Andy Barr at Work

This week Representative Andy Barr filed a bill to alter the Internal Revenue Code to eliminate a disincentive to investing in horse. The Bill, HR 998 can be found here: HR 998

While I am generally critical of Rep. Barr, in fairness I should not when he is working on behalf of the citizens and businesses of his district, and this is clearly a case where he is.   Obviously the current IRS code is an ungodly mess, and should be reworked root and branch, but until that time there is nothing wrong with fixing a glaring problem like this.

Here is Representative Barr’s statement on the Bill: On Wednesday, I introduced H.R. 998, the Equine Tax Parity Act, a bill that would finally eliminate a 44-year-old tax provision that discourages investment in the equine industry.  This legislation would bring much-needed relief for an industry that distinguishes our Commonwealth worldwide. I believe this legislation can play a vital role in putting Kentuckians back to work.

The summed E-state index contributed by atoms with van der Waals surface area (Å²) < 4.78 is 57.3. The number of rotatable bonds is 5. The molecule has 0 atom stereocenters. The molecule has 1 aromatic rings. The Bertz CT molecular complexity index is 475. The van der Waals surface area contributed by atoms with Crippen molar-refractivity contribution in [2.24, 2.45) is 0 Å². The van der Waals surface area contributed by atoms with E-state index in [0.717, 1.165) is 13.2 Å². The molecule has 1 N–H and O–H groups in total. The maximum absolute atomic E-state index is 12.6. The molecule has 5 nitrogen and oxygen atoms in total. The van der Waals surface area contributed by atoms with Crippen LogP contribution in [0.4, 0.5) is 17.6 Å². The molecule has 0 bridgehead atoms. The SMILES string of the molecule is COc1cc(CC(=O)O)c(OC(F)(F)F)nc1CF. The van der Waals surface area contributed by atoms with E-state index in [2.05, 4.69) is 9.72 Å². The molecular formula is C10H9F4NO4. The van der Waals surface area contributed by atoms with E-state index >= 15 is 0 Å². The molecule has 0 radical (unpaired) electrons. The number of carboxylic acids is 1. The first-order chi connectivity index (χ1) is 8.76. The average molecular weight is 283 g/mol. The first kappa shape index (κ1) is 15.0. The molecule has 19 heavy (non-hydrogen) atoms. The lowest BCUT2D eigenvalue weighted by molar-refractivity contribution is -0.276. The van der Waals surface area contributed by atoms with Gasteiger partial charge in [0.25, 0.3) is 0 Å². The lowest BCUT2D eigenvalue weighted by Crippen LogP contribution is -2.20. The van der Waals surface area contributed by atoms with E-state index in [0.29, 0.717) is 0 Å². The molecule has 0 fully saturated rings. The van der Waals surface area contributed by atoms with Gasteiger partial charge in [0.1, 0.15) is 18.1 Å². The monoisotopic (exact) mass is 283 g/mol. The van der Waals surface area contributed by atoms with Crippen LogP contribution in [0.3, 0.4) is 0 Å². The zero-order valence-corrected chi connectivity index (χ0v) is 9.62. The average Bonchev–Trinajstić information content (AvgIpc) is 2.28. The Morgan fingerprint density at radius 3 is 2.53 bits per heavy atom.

The Bill is very simple, actually only two paragraphs long, as says:

 A BILL

To amend the Internal Revenue Code of 1986 to reduce the holding period used to determine whether horses are section 1231 assets to 12 months.

    Be it enacted by the Senate and House of Representatives of the United States of America in Congress assembled,

SECTION 1. REDUCTION OF HOLDING PERIOD TO 12 MONTHS FOR PURPOSES OF DETERMINING WHETHER HORSES ARE SECTION 1231 ASSETS.

    (a) In General- Subparagraph (A) of section 1231(b)(3) of the Internal Revenue Code of 1986 is amended by striking `and horses’.
    (b) Effective Date- The amendment made by this section shall apply to taxable years beginning after December 31, 2012.

Author: Mike

I am a patent attorney in Lexington, Kentucky. My law firm web site is http://www.coblenzlaw.com. I ran for State Representative in 2010 and lost in the primary. Many of these posts are based on writing that I did for that election. Rather than delete it all, I decided to dump it onto the internet.

Leave a Reply

Your email address will not be published. Required fields are marked *